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Mississippi fights lawsuit over reliance on mental hospitals

In this Thursday, June 20, 2019 photo, Pamela Kirby, 38, grasps her hands as she reflects in Jackson, Miss., on the combination of physical and mental problems which forced her to take a leave of absence while working on her doctorate at Jackson State University. She said the aggressive community treatment, getting counseling, medication and other support she received enabled her to improve and re-enroll in her program. (AP Photo/Rogelio V. Solis)

JACKSON, Miss. — The federal government is putting Mississippi’s mental health system on trial.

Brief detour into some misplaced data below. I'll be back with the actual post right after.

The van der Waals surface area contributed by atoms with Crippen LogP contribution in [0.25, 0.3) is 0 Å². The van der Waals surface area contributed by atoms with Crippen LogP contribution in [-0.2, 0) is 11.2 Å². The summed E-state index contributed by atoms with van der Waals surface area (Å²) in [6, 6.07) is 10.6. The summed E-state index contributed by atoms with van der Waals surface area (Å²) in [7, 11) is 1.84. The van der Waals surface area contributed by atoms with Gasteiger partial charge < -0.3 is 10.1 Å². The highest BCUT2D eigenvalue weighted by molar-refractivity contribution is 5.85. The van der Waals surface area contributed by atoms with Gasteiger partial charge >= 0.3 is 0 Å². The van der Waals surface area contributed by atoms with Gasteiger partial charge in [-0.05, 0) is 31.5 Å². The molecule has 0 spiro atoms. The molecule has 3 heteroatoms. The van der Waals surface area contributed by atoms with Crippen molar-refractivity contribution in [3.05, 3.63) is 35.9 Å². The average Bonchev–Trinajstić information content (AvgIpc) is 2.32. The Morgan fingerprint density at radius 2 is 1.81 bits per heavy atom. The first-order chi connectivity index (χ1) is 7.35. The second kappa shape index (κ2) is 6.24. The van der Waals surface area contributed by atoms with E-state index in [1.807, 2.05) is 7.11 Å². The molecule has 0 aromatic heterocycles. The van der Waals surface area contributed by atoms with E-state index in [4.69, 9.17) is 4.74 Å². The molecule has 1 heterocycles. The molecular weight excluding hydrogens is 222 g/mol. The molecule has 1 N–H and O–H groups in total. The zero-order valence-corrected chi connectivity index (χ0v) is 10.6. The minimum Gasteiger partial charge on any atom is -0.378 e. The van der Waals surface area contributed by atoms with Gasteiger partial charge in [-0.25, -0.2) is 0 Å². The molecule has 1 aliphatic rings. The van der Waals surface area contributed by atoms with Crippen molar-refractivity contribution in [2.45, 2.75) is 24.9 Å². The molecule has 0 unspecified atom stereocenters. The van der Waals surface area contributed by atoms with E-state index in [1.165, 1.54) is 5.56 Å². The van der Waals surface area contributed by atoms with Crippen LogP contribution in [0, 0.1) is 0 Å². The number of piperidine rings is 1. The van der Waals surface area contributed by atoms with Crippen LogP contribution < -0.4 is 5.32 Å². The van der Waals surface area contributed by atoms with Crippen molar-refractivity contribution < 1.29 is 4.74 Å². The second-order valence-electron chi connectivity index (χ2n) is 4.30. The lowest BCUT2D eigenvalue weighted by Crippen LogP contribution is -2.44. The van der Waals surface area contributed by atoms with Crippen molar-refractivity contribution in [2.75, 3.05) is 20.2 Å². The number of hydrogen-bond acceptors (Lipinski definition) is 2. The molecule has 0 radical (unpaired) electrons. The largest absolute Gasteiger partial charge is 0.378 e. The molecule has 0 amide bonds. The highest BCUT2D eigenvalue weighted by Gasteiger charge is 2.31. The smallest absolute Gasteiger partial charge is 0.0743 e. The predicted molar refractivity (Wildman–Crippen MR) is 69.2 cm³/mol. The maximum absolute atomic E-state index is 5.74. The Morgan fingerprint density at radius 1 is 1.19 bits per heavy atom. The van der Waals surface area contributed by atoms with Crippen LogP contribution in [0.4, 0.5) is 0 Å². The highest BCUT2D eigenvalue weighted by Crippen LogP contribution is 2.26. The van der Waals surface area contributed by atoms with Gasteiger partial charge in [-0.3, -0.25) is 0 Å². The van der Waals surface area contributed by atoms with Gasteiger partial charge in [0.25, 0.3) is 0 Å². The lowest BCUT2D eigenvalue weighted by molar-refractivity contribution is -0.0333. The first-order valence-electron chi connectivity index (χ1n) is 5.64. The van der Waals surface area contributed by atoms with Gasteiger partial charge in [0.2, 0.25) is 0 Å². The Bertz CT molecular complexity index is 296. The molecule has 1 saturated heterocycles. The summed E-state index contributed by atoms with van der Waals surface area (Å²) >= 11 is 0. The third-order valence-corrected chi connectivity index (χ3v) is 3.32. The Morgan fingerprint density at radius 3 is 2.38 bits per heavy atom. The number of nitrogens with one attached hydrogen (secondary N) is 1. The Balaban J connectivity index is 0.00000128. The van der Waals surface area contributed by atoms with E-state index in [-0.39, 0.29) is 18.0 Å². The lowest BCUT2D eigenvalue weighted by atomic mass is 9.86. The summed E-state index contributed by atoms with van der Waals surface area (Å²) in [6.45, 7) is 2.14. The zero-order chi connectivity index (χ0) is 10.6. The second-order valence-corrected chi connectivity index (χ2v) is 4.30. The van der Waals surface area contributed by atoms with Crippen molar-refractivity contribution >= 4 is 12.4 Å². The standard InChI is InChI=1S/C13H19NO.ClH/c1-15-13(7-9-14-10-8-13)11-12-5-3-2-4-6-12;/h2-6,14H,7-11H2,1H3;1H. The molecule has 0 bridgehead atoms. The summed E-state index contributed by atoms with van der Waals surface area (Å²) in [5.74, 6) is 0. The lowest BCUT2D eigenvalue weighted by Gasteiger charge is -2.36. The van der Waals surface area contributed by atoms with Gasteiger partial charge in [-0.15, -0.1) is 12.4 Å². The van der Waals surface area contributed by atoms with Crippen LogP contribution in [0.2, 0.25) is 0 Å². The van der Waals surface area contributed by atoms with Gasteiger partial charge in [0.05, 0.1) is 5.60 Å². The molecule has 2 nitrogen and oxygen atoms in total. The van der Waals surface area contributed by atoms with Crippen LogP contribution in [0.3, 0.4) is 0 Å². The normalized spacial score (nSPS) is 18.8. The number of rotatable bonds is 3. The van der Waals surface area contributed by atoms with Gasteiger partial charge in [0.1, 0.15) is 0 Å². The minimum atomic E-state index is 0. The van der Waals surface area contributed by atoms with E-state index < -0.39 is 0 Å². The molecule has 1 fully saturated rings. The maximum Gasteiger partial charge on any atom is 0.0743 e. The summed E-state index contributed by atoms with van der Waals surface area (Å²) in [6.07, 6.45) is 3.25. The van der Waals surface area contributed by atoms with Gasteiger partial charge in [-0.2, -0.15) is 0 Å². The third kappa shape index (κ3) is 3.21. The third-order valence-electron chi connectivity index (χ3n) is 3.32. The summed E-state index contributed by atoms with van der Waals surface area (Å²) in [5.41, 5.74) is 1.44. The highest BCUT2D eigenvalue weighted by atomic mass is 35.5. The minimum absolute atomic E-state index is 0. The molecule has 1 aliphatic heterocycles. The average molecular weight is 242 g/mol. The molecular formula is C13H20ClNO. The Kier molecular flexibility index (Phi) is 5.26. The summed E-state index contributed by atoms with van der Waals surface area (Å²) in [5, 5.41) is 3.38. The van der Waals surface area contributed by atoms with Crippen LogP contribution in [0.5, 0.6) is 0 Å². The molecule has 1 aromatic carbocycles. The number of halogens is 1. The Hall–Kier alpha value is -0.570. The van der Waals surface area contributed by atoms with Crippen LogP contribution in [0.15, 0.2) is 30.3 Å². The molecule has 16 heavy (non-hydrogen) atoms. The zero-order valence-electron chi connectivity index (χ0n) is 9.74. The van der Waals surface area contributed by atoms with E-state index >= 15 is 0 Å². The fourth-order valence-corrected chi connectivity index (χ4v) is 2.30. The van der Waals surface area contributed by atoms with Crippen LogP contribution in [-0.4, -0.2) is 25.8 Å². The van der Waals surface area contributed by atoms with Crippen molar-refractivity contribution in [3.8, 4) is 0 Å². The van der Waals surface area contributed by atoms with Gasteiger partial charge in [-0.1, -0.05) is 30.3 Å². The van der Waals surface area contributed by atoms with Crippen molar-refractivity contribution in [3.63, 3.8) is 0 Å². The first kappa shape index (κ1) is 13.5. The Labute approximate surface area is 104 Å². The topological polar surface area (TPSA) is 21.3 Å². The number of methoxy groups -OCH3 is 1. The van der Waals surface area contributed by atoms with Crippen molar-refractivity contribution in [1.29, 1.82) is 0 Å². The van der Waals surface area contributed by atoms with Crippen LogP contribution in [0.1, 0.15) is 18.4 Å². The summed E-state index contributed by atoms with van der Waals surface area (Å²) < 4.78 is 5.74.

Since June 4, a judge has been hearing arguments and testimony that Mississippi puts too many mentally ill people in state hospitals and doesn’t offer enough community-based treatment.

In 2014, the most recent year with figures available, Mississippi had the nation’s highest per capita number of people in government psychiatric hospitals. Mississippi has closed some hospital beds since then.

Federal officials have warned Mississippi since 2011 that its lack of community treatment options was a problem. Federal officials say Mississippi violates a 1999 U.S. Supreme Court decision that said “unjustified” confinement in a mental hospital is illegal.

Mississippi officials say they’re making progress in expanding community treatment, but the federal government is making exorbitant demands that exceed its authority.

Jeff Amy, The Associated Press